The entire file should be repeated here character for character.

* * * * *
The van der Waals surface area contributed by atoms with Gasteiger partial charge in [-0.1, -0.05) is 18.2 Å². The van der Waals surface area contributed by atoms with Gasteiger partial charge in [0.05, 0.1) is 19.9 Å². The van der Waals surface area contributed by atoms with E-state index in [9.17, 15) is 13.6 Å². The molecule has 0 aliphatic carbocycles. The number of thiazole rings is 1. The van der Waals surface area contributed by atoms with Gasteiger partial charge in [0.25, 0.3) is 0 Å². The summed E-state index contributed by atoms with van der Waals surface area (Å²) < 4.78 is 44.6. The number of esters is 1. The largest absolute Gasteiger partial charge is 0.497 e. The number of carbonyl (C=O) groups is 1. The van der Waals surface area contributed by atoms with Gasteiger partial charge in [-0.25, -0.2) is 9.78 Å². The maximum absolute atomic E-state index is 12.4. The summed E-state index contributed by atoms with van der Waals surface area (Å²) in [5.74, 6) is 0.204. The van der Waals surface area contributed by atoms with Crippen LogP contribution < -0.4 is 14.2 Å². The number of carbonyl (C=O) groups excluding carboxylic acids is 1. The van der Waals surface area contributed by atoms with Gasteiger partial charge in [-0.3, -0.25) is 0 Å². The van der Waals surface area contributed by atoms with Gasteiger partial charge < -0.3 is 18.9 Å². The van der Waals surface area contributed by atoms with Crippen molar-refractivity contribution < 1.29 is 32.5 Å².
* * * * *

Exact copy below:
The van der Waals surface area contributed by atoms with Gasteiger partial charge in [-0.1, -0.05) is 18.2 Å². The van der Waals surface area contributed by atoms with Gasteiger partial charge in [0.05, 0.1) is 19.9 Å². The van der Waals surface area contributed by atoms with E-state index in [9.17, 15) is 13.6 Å². The molecule has 0 aliphatic carbocycles. The number of thiazole rings is 1. The van der Waals surface area contributed by atoms with Gasteiger partial charge in [0.25, 0.3) is 0 Å². The summed E-state index contributed by atoms with van der Waals surface area (Å²) < 4.78 is 44.6. The number of esters is 1. The largest absolute Gasteiger partial charge is 0.497 e. The number of carbonyl (C=O) groups is 1. The van der Waals surface area contributed by atoms with Gasteiger partial charge in [-0.25, -0.2) is 9.78 Å². The maximum absolute atomic E-state index is 12.4. The summed E-state index contributed by atoms with van der Waals surface area (Å²) in [5.74, 6) is 0.204. The van der Waals surface area contributed by atoms with Crippen LogP contribution < -0.4 is 14.2 Å². The number of carbonyl (C=O) groups excluding carboxylic acids is 1. The van der Waals surface area contributed by atoms with Gasteiger partial charge in [-0.3, -0.25) is 0 Å². The van der Waals surface area contributed by atoms with Gasteiger partial charge < -0.3 is 18.9 Å². The van der Waals surface area contributed by atoms with Crippen molar-refractivity contribution < 1.29 is 32.5 Å².